If you’re here because you’ve heard about THESE BIRDS WALK and are trying to figure out if you want to watch it, let me save you the trouble. Just go see it. In addition to being a lovingly crafted example of an observational documentary, THESE BIRDS WALK is also a nuanced window into the lives of several people in Karachi, Pakistan, a part of the world that is too often to subjected to the sort of drive-by journalism that leaves Western audiences with a reductive and cartoonish view of the country’s people. Further, directors Omar Mullick and Bassam Tariq have delivered a much needed rebuke to journalist Nicolas Kristoff’s problematic rationale for the use of “bridge characters”–usually white or Western subjects whose presence is intended to give viewers of a similar background an empathic jumping off point for documentary work set in a world that’s unfamiliar to them.
Tariq and Mullick began their film with the intent to tell the story of the revered humanitarian figure Abdul Satar Edhi. However, Edhi’s soft resistance to documentation eventually led them to instead focus on several runaways who had sought shelter in Karachi at the Edhi Foundation, along with an ambulance driver who is compelled to help them despite his financial impulses to the contrary. I spoke with Tariq recently on audience expectations, the use of music as a tool for manipulation, and other subjects.
THESE BIRDS WALK starts a theatrical run on Friday, Nov. 1 at Village East Cinema, and Tariq and Mullick will be in attendance at all of the screenings this weekend, beginning with the one at 5:30 p.m. on Friday.
Stranger Than Fiction: You have a pretty varied background–I know you work in advertising and you’ve been a contributor to Boing Boing. You created a “transmedia” project called 30 Days/30 Mosques and another called 30 Days Ramadan. What made you want to take a more linear documentary approach to THESE BIRDS WALK?
Bassam Tariq: The funny thing is that THESE BIRDS WALK was in production or in pre-production before any of that stuff had happened. When I first came to New York I was just working in advertising. I think within a year I had the idea of making this film. The way film works–it just takes forever to get through one. You end up doing so many other things as you’re working on it. I think that’s the one thing I’ve realized, I can’t just do one thing. Some people focus on just one film, and it becomes their life. And that’s what ended up happening in post-production for us, we ended up just working on the film. But it’s very emotionally taxing as well because after you’re done with the film, if you don’t get the reception that you were looking for it’s really devastating. I think it’s hard not to have high expectations–or expectations at all–when you work on something. I think the best way to not have them is to have multiple projects going.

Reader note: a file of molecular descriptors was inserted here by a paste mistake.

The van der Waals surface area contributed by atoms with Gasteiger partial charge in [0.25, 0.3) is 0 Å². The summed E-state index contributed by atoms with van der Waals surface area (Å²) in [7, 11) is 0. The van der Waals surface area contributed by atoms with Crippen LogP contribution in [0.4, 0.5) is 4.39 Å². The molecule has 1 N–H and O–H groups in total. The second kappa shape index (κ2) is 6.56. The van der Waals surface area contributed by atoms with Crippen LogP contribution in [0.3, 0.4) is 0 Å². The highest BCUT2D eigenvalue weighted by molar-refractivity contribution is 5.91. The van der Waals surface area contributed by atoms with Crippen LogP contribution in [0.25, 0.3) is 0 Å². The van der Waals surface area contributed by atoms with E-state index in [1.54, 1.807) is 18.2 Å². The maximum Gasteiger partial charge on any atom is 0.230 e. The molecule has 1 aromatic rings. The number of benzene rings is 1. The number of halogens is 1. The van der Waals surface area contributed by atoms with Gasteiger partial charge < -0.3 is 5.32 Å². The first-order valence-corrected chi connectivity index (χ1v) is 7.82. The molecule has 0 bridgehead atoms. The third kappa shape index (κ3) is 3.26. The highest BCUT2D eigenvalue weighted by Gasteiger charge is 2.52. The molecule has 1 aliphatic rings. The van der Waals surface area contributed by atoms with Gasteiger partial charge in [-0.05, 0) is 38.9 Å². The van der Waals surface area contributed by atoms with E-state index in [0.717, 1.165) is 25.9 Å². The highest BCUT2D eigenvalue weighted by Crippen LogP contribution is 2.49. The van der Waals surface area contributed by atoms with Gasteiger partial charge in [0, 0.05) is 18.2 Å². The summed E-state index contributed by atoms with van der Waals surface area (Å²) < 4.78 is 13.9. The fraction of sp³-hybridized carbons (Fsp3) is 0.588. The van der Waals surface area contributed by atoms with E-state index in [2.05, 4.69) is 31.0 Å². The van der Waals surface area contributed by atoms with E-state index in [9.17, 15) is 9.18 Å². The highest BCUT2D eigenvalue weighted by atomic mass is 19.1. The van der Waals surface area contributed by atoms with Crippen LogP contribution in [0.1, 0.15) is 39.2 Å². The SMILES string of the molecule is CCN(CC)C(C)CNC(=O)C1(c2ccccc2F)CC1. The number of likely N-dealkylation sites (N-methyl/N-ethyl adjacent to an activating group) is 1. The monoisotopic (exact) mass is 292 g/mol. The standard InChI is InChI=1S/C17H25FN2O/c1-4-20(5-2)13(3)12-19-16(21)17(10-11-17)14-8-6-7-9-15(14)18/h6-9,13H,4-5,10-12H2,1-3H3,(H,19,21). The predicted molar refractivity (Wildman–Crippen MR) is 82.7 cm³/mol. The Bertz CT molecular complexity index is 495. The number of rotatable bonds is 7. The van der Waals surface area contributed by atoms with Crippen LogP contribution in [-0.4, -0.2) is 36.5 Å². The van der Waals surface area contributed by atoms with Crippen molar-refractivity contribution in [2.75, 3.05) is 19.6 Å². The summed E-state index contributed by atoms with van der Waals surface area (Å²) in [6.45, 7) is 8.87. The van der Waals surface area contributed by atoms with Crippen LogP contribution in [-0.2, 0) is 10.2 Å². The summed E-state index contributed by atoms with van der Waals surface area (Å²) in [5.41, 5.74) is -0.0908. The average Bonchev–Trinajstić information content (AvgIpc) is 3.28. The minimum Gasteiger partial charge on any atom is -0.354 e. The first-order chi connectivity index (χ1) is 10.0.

STF: Do you feel like you got the response you were expecting?
Tariq: I’m grateful, honestly, for how far we’ve gone with the film. I think I’m a little taken aback sometimes by the way people respond to the film, in a good way and a bad way sometimes. Sometimes I feel like people are looking for a more straightforward doc film. When they think of documentary they’re looking for a very clear issue-based film. And I’ve noticed in some Q&As that some people have been very upset about some of the risks that we’ve taken. But I also realize that when it’s dealing with subjects in America, when films are predominantly dealing with white people, it’s easier for them to accept a film that’s more immersive. But when it comes to people from different parts of the world it becomes harder. I think the problem is that you have to justify further why the story is interesting. Or why it matters, or why we’re being immersed in the subject’s culture, which I think is a little racist.